If you have ever dealt with acne, you know that some harsh treatments can dry out your skin.
We’ll discuss the common acne treatments that can cause your skin to become dry and flaky, and explore how you can fix that dryness with the right skincare routine.
Related: 5 Tips for Managing Dry, Flaky Skin
What Causes Dry, Flaky Skin?
While many acne treatments can help you get rid of blemishes, they can also be drying and stripping.
When a product dries out your skin, it causes damage to your moisture barrier, leading to cracks and allowing moisture to escape and irritants to get in more easily.
These common products and habits can lead to dry, flaky skin:
1. Alcohol-Based Treatments
Many acne products, particularly toners and spot treatments, often include denatured alcohol or SD alcohol 40 in their ingredients.
These can strip your skin of its moisture barrier, causing excessive dryness. And while you typically only apply these types of products to small areas for spot treatments, they can cause damage to your skin, drying it out and creating flakiness.
2. Benzoyl Peroxide
Benzoyl peroxide is a common ingredient in acne treatment products that’s been around for years. It works by reducing P. acnes bacteria, which can lead to blemishes.
While benzoyl peroxide is effective for many people when used in moderation, it’s notorious for drying out your skin and causing flakiness.
3. Damaging Skin Care Products
You might notice a stinging sensation when applying certain skincare products topically. That sting comes from an inflammatory reaction — we want to avoid this.
The most common causes are ingredients that don’t agree with your skin or one with an incorrect pH level for you. Acid-based exfoliating products commonly have pH levels lower than your skin’s natural pH, leading to dry, flaky skin.
4. Not Using Moisturizer
Some people worry about moisturizer clogging their pores and causing more acne — however, your skin cells need moisture to live. When there’s no hydration, your skin goes into an unhealthy state, leading to dehydration and tightness.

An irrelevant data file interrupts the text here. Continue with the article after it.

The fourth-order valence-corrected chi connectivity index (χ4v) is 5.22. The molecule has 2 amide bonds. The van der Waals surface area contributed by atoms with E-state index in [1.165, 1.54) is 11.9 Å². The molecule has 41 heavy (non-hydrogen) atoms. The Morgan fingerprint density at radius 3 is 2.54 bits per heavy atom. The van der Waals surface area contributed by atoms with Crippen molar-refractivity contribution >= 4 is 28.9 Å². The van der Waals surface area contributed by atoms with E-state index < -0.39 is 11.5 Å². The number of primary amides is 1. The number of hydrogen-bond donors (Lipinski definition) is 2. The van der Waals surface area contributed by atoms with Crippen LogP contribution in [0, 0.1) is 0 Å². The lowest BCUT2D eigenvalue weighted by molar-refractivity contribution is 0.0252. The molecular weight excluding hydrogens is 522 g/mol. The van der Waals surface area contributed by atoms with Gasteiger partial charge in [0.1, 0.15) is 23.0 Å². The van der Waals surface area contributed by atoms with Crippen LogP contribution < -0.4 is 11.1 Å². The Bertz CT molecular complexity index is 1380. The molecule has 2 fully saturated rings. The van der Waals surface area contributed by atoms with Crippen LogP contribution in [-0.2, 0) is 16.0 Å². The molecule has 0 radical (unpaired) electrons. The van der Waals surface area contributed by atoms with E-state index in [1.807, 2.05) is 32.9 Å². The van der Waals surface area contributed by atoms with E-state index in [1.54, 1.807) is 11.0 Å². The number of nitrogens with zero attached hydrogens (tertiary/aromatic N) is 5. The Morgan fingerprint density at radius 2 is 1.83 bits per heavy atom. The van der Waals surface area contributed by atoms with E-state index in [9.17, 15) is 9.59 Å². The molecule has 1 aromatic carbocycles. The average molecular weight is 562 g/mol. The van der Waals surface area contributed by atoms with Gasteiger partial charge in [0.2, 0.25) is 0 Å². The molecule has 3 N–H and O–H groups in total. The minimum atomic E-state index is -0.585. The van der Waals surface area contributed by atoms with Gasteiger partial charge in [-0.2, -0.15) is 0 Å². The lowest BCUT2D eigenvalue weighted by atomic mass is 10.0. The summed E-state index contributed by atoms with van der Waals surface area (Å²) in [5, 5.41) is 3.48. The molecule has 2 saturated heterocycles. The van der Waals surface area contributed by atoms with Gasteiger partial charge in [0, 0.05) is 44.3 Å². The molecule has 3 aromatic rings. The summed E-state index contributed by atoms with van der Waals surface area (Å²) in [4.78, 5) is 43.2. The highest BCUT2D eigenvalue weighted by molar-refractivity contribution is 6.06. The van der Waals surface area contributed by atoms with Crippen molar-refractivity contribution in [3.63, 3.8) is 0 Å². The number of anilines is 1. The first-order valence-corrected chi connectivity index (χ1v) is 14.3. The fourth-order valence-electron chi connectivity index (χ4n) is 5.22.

Add harsh acne treatments to skin that is already dry, and you can do some real damage to your skin, making it more unhealthy and leading to even more acne breakouts.
Many people get great results from popular acne treatments that contain chemical exfoliants like lactic acid, malic acid, glycolic acid, and salicylic acid.
However, using these products too often can damage your skin’s moisture barrier, causing irritation and dryness. You should limit exfoliation — how often you use them depends on your skin type, but it definitely shouldn’t be part of your everyday routine.
Retinoids are a derivative of vitamin A that are typically only available by prescription; however, there are a few retinoids available over-the-counter.
Retinoids don’t work well for some types of acne — like red, inflamed blemishes — but they can work well for non-inflamed bumps and clogged pores. The most common side effects of using retinoids include redness, peeling skin, and dryness, although these typically improve after a couple of months.
Related: Skin 101: The Basics
7. Seasonal Weather Changes
Even without using harsh products on your skin, seasonal changes in your environment can lead to dryness and flakiness.
For example, acne-prone people may benefit from stronger cleansers in the summer to combat sweat and oil. However, once winter begins, the dry indoor heat and cold outside air might be too much for their skin, leading to dry, inflamed skin.
While winter weather might make you reach for more intense moisturizers, those heavier products are typically a no-no for those with oily skin, even with harsh dryness in the winter. It can make you more prone to breakouts and clogging.
8. Sulfate-Based Face Washes
Many acne cleaners include ingredients like sodium lauryl sulfate to make them foam.
However, due to their high pH and the lather they create, sulfates can be too drying and stripping for your skin, especially if your skin is already sensitive. Instead, you should opt for using sulfate-free, low-foaming cleansers.
9. Topical Acne Medications
Your dermatologist might prescribe a cleanser, cream, or gel treatment to lessen your breakouts; however, most of these treatments are designed to dry out your skin.
Many times, these products will leave you with dehydrated, dry, and flaky skin. If you use them, it’s best to introduce them into your routine slowly, using them sparingly to help avoid the backlash of peeling and dryness.
How to Get Rid of Dry Skin Caused by Harsh Acne Treatments
The best acne skincare routine is crucial if you get breakouts, and are prone to sensitivity. Creating the right daily process means removing excess oil from your skin and keeping your pores clear to help blemishes heal more quickly.
Follow these four steps to establish your new skincare routine:
Related: Sensitive Skin: Ingredients to Avoid
Then, incorporate these five tips to perfect your daily routine: